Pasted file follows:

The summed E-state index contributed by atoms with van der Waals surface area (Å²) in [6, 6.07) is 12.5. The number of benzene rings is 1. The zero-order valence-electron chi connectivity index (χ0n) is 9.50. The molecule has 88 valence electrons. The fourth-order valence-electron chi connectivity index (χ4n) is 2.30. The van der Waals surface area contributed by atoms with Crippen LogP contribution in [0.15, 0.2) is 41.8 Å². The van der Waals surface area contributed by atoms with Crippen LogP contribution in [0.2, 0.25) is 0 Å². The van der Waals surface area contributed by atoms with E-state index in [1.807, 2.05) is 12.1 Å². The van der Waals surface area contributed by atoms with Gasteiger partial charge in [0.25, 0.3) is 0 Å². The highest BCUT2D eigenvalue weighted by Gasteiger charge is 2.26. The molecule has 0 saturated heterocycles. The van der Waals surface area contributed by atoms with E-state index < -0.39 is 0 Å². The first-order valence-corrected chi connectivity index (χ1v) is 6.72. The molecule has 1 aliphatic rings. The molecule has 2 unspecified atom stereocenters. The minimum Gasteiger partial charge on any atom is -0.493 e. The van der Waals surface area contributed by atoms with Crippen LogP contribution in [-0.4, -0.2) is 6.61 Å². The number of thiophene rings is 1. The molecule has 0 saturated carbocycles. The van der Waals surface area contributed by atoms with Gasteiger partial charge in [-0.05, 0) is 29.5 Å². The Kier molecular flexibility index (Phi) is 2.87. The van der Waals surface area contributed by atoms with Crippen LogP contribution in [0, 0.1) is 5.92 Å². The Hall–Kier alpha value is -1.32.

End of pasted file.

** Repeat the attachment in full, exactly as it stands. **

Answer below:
The summed E-state index contributed by atoms with van der Waals surface area (Å²) in [6, 6.07) is 12.5. The number of benzene rings is 1. The zero-order valence-electron chi connectivity index (χ0n) is 9.50. The molecule has 88 valence electrons. The fourth-order valence-electron chi connectivity index (χ4n) is 2.30. The van der Waals surface area contributed by atoms with Crippen LogP contribution in [0.15, 0.2) is 41.8 Å². The van der Waals surface area contributed by atoms with Crippen LogP contribution in [0.2, 0.25) is 0 Å². The van der Waals surface area contributed by atoms with E-state index in [1.807, 2.05) is 12.1 Å². The van der Waals surface area contributed by atoms with Gasteiger partial charge in [0.25, 0.3) is 0 Å². The highest BCUT2D eigenvalue weighted by Gasteiger charge is 2.26. The molecule has 0 saturated heterocycles. The van der Waals surface area contributed by atoms with E-state index < -0.39 is 0 Å². The first-order valence-corrected chi connectivity index (χ1v) is 6.72. The molecule has 1 aliphatic rings. The molecule has 2 unspecified atom stereocenters. The minimum Gasteiger partial charge on any atom is -0.493 e. The van der Waals surface area contributed by atoms with Crippen LogP contribution in [-0.4, -0.2) is 6.61 Å². The number of thiophene rings is 1. The molecule has 0 saturated carbocycles. The van der Waals surface area contributed by atoms with Gasteiger partial charge in [-0.05, 0) is 29.5 Å². The Kier molecular flexibility index (Phi) is 2.87. The van der Waals surface area contributed by atoms with Crippen LogP contribution in [0, 0.1) is 5.92 Å². The Hall–Kier alpha value is -1.32.